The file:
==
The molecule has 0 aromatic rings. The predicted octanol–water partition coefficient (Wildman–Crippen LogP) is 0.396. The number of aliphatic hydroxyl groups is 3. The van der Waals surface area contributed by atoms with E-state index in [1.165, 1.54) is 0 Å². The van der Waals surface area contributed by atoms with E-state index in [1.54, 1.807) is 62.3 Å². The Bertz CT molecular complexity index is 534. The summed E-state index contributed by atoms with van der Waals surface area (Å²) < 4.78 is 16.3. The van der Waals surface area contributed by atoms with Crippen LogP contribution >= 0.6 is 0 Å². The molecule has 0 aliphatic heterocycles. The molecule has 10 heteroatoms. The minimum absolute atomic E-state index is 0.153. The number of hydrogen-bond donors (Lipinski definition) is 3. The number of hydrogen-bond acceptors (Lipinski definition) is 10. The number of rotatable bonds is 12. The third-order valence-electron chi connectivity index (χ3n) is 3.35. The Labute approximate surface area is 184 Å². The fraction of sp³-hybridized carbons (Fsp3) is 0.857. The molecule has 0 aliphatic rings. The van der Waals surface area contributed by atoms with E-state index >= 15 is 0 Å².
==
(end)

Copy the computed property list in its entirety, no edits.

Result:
The molecule has 0 aromatic rings. The predicted octanol–water partition coefficient (Wildman–Crippen LogP) is 0.396. The number of aliphatic hydroxyl groups is 3. The van der Waals surface area contributed by atoms with E-state index in [1.165, 1.54) is 0 Å². The van der Waals surface area contributed by atoms with E-state index in [1.54, 1.807) is 62.3 Å². The Bertz CT molecular complexity index is 534. The summed E-state index contributed by atoms with van der Waals surface area (Å²) < 4.78 is 16.3. The van der Waals surface area contributed by atoms with Crippen LogP contribution >= 0.6 is 0 Å². The molecule has 0 aliphatic heterocycles. The molecule has 10 heteroatoms. The minimum absolute atomic E-state index is 0.153. The number of hydrogen-bond donors (Lipinski definition) is 3. The number of hydrogen-bond acceptors (Lipinski definition) is 10. The number of rotatable bonds is 12. The third-order valence-electron chi connectivity index (χ3n) is 3.35. The Labute approximate surface area is 184 Å². The fraction of sp³-hybridized carbons (Fsp3) is 0.857. The molecule has 0 aliphatic rings. The van der Waals surface area contributed by atoms with E-state index >= 15 is 0 Å².